Monday, April 28, 2008


I have never walked out of a movie in my life (and I saw the first two Resident Evil movies in the theater—during the second installment, I didn’t care that the one other person in the theater with me answered his phone and had a protracted conversation thirty minutes in). In fact, the first time I saw Black Cauldron in the theater in 1985, I intentionally pissed my pants so I didn’t have to miss a second of the movie by going to the bathroom. I made the right decision. So, not only have I never walked out of a movie before, it takes significantly more than a painfully full bladder to get me out of a movie theater.

That said, within minutes of 2003 shitfest, Daredevil, I stood up and had to be restrained from leaving. Sure, it has the usual reasons to walk out (or never see it in the first place), Ben Affleck and his she-male bride are chief amongst these. Though they did do me the courtesy of getting hitched, so when I ultimately blow them up with an RPG, I will likely be able to get both with one shot. If anyone knows the trials and tribulations of procuring decent weaponry in this day and age, it is the Afflecks. So thoughtful, it will almost be a shame to blast them into oblivion.

The fact that they bastardized one of my precious childhood memories, is another reason to avoid this pile. No beef with Michael Clark Duncan, but he’s no Kingpin. Colin Ferrell plays Bullseye like a reject from the opening act on a Limp Bizkit tour. And seriously, director, Mark Steven Johnson, might just be the devil (I don’t even recognize Elektra as a movie). Every one who had anything to do with this movie in any capacity, made my list of people that I will fight within my lifetime.

Despite certain comic nerd leanings, I’m usually pretty flexible on movie adaptations. In most cases you’re dealing with decades of accumulated story lines, multiple origin stories, and dozens of different writers. No one movie is going to encapsulate every aspect, nor will any single film please every last rabid fanboy. I accept that. As long as they get the character even remotely right, I’m usually game (the Hulk and the Fantastic Four movies are a different thing entirely).

The reason I attempted to walk out of Daredevil is simple. Within minutes of the opening credits, they completely betray who Matt Murdock/Daredevil is. Daredevil is the ultimate straight shooter, letter of the law guy (his civilian alter ego is a fucking blind lawyer for God’s sake). No matter how fucked up and corrupt, Daredevil believes in the system, in due process, in the law. He abhors the violence he has to employ, and on numerous occasions, has stopped more death-friendly vigilantes, like the Punisher, from doing harm. One of the first things we see in this fucking movie is Daredevil standing idly by while a subway runs down a criminal, something he would never do. No matter how worthless and vile someone is, he would put himself at risk in order to save a life.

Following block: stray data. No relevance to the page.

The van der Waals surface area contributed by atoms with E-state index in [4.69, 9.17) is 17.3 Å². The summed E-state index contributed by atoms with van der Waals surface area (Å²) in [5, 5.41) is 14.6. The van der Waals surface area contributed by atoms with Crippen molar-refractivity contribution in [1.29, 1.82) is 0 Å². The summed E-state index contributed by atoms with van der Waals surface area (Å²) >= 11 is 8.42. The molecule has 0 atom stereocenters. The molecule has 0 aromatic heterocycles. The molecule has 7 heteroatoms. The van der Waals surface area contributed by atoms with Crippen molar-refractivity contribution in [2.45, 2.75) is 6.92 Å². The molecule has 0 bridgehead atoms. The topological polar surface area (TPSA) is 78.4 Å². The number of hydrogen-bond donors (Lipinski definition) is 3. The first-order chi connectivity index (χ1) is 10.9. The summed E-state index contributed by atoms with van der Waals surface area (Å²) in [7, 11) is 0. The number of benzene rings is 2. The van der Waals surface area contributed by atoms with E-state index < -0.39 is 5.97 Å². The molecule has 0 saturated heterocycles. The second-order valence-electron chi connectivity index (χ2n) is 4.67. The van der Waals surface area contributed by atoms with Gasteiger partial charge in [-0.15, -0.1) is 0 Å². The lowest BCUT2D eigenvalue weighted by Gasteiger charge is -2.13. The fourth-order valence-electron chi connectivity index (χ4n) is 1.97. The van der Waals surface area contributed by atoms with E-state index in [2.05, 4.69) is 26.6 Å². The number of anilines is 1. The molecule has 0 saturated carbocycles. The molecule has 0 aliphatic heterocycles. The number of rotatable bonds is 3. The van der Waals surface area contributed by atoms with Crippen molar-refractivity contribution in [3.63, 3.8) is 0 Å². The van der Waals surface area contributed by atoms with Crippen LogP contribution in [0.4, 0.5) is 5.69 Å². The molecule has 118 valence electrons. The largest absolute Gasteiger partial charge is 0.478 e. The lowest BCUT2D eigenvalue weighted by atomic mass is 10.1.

That made me angry. I let out an audible, “What the fuck was that?” But I did not try to leave.

The very basis of who the character of Matt Murdock and Daredevil is, is inherent in how he was blinded. As a child, Matt Murdock sees a forklift (occasionally a truck, depending on you’re origin story of choice) carrying 50 gallon drums of toxic waste, bearing down on a blind man. With no regard for his own safety, young Mathew shoves the blind man out of the way. For his efforts he is rewarded with a full frontal blast of said toxic waste, which not only blinds him, but heightens his remaining senses, thus giving him the ability to ‘see without seeing.’

Daredevil gains his abilities through a selfless act. That one moment defines who he is, and who he will become. In the movie, the first thing they so is fuck that up. Angsty teen, Matt Murdock is running away from an argument with his father, runs out of a blind alley, causes a forklift carrying toxic waste to swerve to avoid grinding him into the pavement, and low and behold, he gets a splash across the eyes.

Instead of getting his powers through an act of good, he gets them because he’s a fucking dipshit, who didn’t bother look both ways before crossing the street. That pretty much sets the tone for the remainder of the movie.

That’s where I stood to abandon the theater.

Mind you, I first saw this movie on a date. I was being treated to a film adaptation of my all-time favorite comic book superhero, by my longtime partner, on opening night, which just so happened to be February 14th. Valentine’s Day. You can imagine how my attempt to flee went over. In retrospect, that pretty much set the tone for the remainder of that relationship.

Tango & Cash: A Violent Work of Art

Rambo and Snake Plissken play the title roles of Detective Ray Tango and Gabriel Cash. Tango is a slick dressing, glasses wearing, badass cop hell bent on getting his man at any cost. He’s sophisticated, well muscled, and makes a shit ton of money playing the stock market. He’s in the cop game for good old American action. We see him stand in the middle of a highway and face down a tanker truck full of blow in the movies opening scene. Sorry boys, no white Christmas this year.